American Trucking Assns., Inc. v. Michigan Pub. Serv. Comm'n
545 U.S. ___ (2005)

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545 U. S. ____ (2005)
AMERICAN TRUCKING ASSNS., INC. V. MICHIGAN PUB. SERV. COMM'N
545 U. S. ____ (2005)
SUPREME COURT OF THE UNITED STATES
NO. 03-1230

AMERICAN TRUCKING ASSOCIATIONS, INC. and USF HOLLAND, INC., PETITIONERS v. MICHIGAN PUBLIC SERVICE COMMISSION et al.

on writ of certiorari to the court of appeals of michigan

[June 20, 2005]

   Justice Scalia, concurring in the judgment.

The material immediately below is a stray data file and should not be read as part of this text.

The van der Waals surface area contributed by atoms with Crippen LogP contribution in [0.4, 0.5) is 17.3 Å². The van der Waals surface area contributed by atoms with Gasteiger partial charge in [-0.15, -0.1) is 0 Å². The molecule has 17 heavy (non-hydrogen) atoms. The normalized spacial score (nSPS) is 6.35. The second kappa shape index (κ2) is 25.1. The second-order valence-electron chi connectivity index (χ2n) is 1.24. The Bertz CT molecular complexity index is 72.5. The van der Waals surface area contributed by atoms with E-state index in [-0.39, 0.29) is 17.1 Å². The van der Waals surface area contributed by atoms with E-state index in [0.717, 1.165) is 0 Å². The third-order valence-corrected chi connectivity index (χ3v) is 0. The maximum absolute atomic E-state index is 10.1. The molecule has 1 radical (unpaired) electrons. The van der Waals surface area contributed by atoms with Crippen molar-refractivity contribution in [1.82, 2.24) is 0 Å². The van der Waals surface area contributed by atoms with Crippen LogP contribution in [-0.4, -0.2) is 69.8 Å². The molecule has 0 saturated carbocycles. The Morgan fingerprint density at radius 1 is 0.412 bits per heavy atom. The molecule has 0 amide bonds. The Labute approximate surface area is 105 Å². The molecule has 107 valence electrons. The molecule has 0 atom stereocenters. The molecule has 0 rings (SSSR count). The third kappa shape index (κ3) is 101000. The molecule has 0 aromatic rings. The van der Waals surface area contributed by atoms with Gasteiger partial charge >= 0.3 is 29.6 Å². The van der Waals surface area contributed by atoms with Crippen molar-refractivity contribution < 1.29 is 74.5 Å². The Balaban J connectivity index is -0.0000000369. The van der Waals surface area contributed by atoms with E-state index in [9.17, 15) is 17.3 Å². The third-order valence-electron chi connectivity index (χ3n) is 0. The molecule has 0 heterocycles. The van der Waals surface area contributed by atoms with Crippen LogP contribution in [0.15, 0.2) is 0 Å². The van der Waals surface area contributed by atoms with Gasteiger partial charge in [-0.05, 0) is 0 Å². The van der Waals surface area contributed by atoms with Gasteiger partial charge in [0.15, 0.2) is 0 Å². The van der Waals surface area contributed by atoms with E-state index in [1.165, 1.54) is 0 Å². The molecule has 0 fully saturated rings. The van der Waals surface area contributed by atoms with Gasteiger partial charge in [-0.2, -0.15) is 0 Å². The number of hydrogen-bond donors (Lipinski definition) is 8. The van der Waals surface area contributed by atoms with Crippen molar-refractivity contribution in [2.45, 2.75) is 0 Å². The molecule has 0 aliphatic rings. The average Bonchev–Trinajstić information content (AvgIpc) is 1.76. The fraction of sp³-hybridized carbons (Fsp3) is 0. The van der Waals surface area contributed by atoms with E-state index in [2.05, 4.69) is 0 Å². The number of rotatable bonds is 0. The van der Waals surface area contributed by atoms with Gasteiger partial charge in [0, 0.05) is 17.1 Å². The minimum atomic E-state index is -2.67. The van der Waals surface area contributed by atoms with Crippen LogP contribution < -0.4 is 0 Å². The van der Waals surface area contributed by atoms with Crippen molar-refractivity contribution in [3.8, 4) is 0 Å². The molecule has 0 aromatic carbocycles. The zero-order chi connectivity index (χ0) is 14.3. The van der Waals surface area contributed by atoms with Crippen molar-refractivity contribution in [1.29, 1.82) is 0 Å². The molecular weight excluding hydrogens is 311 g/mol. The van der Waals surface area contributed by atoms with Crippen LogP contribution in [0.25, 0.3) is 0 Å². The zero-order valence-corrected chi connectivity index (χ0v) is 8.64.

Michigan imposes a flat fee on trucks that engage in purely intrastate commercial operations. I agree with the Court that this fee does not violate the negative Commerce Clause. Unlike the Court, ante, at 3–4, 8–9, I reach that determination without adverting to various tests from our wardrobe of ever-changing negative Commerce Clause fashions: the balancing approach from Pike v. Bruce Church, Inc.,397 U. S. 137 (1970), the four-factor test from Complete Auto Transit, Inc. v. Brady,430 U. S. 274 (1977), and the internal-consistency test from cases such as American Trucking Assns., Inc. v. Scheiner,483 U. S. 266 (1987). Instead, I ask whether the fee “facially discriminates against interstate commerce” and whether it is “indistinguishable from a type of law previously held unconstitutional by this Court.” West Lynn Creamery, Inc. v. Healy,512 U. S. 186, 210 (1994) (Scalia, J., concurring in judgment). As the Court correctly concludes, Michigan’s fee meets neither of those conditions. It does not facially discriminate against interstate commerce, ante, at 4, and it is distinguishable from petitioners’ best analogue, the fees invalidated in Scheiner, which applied to interstate trucks even when they engaged in no intrastate business, ante, at 7–8.

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